Michael Horak, graduate engineer, LL.M.


German IP Law, Information relating to patents, trademarks and licences, with further reading comprising judgements, commentaries, downloads and links

IT Law Germany: Information on IT law, online law and domain law

horak law office germany hannover lawyer representative compliance design infringement warning letter business start up law guarantee warranty liability border seizure leasing trademark infringement mediation minimum wage patent attorney patent infringement pro bono legal advice piracy product piracy brand piracy counterfeit litigation arbitration disputes renovation compensation online sales youtube pinterest instagram copyright infringement deutsch german law german court lawyer litigator german litigator hannover english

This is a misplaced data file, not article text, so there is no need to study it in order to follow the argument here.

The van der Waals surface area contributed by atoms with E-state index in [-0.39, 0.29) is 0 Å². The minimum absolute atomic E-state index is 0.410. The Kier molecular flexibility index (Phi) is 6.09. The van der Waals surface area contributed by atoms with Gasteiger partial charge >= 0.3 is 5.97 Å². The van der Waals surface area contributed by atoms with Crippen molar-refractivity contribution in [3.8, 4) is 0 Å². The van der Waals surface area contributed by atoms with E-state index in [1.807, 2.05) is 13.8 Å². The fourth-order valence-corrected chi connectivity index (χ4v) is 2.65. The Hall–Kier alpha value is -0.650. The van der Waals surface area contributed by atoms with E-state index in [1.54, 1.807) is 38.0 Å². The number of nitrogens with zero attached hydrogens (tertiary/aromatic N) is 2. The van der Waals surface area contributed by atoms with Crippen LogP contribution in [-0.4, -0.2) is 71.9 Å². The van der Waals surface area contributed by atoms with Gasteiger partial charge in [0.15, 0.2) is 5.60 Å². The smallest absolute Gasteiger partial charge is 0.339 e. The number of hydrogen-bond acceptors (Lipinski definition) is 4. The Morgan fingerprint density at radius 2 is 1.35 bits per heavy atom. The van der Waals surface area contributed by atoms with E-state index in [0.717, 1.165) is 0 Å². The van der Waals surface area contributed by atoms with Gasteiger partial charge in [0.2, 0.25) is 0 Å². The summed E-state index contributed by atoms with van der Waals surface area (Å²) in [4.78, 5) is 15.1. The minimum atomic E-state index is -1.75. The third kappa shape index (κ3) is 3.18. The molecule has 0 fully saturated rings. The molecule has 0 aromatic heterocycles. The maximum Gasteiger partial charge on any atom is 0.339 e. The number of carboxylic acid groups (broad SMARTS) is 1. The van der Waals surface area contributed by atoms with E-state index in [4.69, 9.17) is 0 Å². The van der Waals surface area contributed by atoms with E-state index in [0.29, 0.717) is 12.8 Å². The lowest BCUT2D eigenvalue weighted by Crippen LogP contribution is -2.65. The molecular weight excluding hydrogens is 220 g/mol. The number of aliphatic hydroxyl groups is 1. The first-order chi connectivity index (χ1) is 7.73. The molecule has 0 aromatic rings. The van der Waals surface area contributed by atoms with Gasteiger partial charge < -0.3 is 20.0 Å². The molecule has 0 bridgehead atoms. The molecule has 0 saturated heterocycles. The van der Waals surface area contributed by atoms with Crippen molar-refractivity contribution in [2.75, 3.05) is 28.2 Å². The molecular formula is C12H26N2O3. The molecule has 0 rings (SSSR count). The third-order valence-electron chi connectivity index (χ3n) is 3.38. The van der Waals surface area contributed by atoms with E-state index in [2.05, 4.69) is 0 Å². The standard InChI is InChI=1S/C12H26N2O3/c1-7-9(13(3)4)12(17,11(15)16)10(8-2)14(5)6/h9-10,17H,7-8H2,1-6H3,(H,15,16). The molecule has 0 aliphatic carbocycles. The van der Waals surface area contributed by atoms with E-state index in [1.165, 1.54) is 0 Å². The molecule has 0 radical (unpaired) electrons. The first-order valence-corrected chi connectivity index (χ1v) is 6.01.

trademarks patents designs law lawyer german law firm litigator litigation file court suit attorney Germany patent attorney agricultural law architectural law contract law employee inventions law medical malpractice law pharma law terms and conditions law gtc waste law print  attorney at law hannover germany europe trademark competition law save attorney solicitor hannover stuttgart berlin munich german law firmback  german law european law european lawyer specialist expert german law competition law germany copyright law german design lawyer food attorney media law germany online and computer lawyers patent law patent application telecommunications law office trademark law firm classical and modern physics solid state physics mechanics Laser Physics Electrical electronic radiofrequency technologies Telecommunications telematics Mechatronics Information Technology Data Processing Technology image processing technology semiconductor technology consumer electronics computer hardware IT technology software telecommunications automation optics Atomic Physics Molecular Physics Engineering Construction Automotion shipbuilding aircraft Drive Technology Control Technology Process Engineering Production Engineering Production Technology Packaging Paper Technique Product Development Measurement Control Engineering Process Technology Appliances Small Appliances Food Technology Aerospace safety technology power plant technology material technology steelmaking alloys nanotechnology plastics energy technology renewable energy Life Sciences Medical Biology Biophysics biotechnology Microbiology Cell Biology Neurobiology Molecular Biology gene therapy bioinformatics Pharmacy Pharmacology agents Biochemistry Chemistry Physical Chemistry Organic Chemistry Inorganic Chemistry Pharma antibody technology biosimilar generic diagnostic plant biotechnology diagnostic technology implants Immunology enzyme replacement therapy proteins muteins enzymes Transgenic cytokines, ribozymes, antisense RNA, RNAi Virology GM microorganisms plants animals human medicine food polymers catalysts lithography PhotographyOnline-Request